Driving through downtown Hartford, you’ll see a lot of empty storefronts, plenty of parking garages, and some impressive high rises. And while the city has a hard time getting businesses to fill the office space - now at 26% vacancy -- developers can’t build housing fast enough to meet demand.
In fact, several of those old office buildings are being retrofitted for new housing. So people are voting for downtown housing with their dollars, but is there enough retail to keep feet on the street?
Microfinance – or small-scale loans – has rapidly grown into an international business that connects investors with impoverished borrowers around the world. Currently, microfinance institutions (MFIs) operate in over 100 countries and fund more than 92 million borrowers, according to the Microfinance Information Exchange. For-profit firms like Stamford-based Developing World Markets (DWM) invest in MFIs in India, which in turn provide loans to poor entrepreneurs, primarily women.
Legislators appear to have stepped away for the minute from significant changes to tax advantaged retirement accounts in the latest attempt at a fiscal cliff fix. That’s welcome news for those who say right now most Americans don’t do enough to save for retirement. WNPR’s Harriet Jones reports.
Surveys consistently show that working for or owning a small business is a woefully bad way to plan for your golden years.
One group that didn’t get the Christmas present they were hoping for this year is the nation’s credit unions. They want to expand their lending to small businesses, but as Harriet Jones reports, regulation – and opposition from the banks -- stands in their way.
Many credit unions have a history of humble beginnings, and the Charter Oak credit union, based in Groton, is no exception.
“We were born in the Electric Boat boatyard, out of a lunchbox where five people put in $25.”
I try to be a happy person, and I’m becoming more and more aware of the fact that to be truly happy, you have to look beyond yourself. (This seems particularly true when you consider recent events.) So I decided to pose the question “what role should things like “volunteerism, charity and giving back” play in our lives?
A city corner that's been called the gateway to Hartford's Latino community is now a series of empty lots -- and efforts to develop them failed a few years back. But as WNPR's Jeff Cohen reports, city officials say they're ready to try again.
It's been about three years since the the Connecticut Science Center sued some of the contractors who built it, looking to recoup some of the money it lost from a faulty roof. Now, as WNPR's Jeff Cohen reports, the science center has resolved some -- but not all -- of those claims.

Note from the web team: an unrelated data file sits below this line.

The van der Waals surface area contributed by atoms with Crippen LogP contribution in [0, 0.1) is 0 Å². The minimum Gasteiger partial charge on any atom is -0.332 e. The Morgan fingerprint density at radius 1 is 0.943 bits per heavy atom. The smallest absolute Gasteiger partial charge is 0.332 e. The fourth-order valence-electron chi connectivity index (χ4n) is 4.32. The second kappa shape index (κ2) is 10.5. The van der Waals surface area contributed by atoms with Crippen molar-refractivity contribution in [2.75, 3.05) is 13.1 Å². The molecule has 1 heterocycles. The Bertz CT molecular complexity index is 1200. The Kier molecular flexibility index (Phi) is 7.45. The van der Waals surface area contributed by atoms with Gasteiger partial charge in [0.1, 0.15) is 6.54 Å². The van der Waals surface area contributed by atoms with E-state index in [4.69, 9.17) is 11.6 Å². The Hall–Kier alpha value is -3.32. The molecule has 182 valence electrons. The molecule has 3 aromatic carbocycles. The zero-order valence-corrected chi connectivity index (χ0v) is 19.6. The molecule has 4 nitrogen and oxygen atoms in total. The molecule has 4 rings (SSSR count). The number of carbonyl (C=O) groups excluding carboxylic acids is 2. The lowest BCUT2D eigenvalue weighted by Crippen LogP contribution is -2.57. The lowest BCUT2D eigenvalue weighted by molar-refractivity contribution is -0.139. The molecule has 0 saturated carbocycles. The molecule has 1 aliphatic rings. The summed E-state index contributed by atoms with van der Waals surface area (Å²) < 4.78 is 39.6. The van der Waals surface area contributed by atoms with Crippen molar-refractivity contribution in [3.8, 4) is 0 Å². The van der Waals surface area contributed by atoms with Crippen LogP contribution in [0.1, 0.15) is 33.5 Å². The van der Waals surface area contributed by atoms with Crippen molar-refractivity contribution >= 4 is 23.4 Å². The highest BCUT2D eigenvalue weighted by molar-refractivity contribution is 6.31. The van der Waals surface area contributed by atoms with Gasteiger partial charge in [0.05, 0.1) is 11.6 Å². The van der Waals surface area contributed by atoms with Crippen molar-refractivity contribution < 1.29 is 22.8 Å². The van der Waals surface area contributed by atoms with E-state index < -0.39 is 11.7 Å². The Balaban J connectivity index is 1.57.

The state of Connecticut is offering financial incentives to small businesses to carry out research for large corporations. As WNPR’s Harriet Jones reports, the state is acting as a matchmaker for new projects
Innovation is expensive and often risky. It also requires many creative thinkers to get it working. That’s why increasingly many big technology-based corporations are looking for new partnerships and ways to outsource research and development functions.
While shoppers gear up for Black Friday – maybe even for the midnight doorbusters on Thanksgiving – small businesses are hoping they won’t be forgotten in the holiday rush. This weekend marks the third annual Small Business Saturday. WNPR’s Harriet Jones reports.
If you’re a regular traveler on I-95, the name Clinton might bring to mind the big outlet mall that looms over the highway near that town.
State officials held the first of several public hearings on Connecticut’s new comprehensive energy strategy last night, and many of those who attended voiced their concerns about the plan’s focus on natural gas.
Connecticut’s new energy plan calls for as many as 300,000 homes to be heated with natural gas instead of oil. That doesn’t sit well with the 600 or so home heating oil businesses in the state. Dozens of them said so in Bridgeport yesterday, including David Cohen, who works for Standard Oil of Connecticut. He said his industry could lose thousands of jobs.
If you’re a business owner affected by Superstorm Sandy, you may be eligible for a loan from the U.S. Small Business Administration. WNPR’s Sujata Srinivasan reports from a FEMA Disaster Recovery Center in Bridgeport.
As Connecticut gets back on its feet in the wake of Sandy, job number one for many small businesses is just to be able to open their doors once again. As WNPR’s Harriet Jones reports, in some hard hit shoreline communities, that’s a challenge.
Monday morning, as Sandy bore down on the tri-state coastline, some businesses defied the oncoming weather. In downtown Mystic, Wide World of Bagels was one of the few stores that still had power and owner Nicole Denkis was running to keep up with all the additional customers.
Just as many households prepared for the worst of Hurricane Sandy, so too did employers. But what’s the evidence that businesses have learned anything from the natural disasters Connecticut experienced last year? WNPR’s Harriet Jones reports.
University towns face a unique challenge in fostering a successful downtown business environment. And perhaps none more so than the rural town of Mansfield, dwarfed by UConn’s massive Storrs campus. But the town is hopeful that a decade’s worth of work to construct an entirely new downtown will shortly come to fruition. WNPR’s Harriet Jones reports.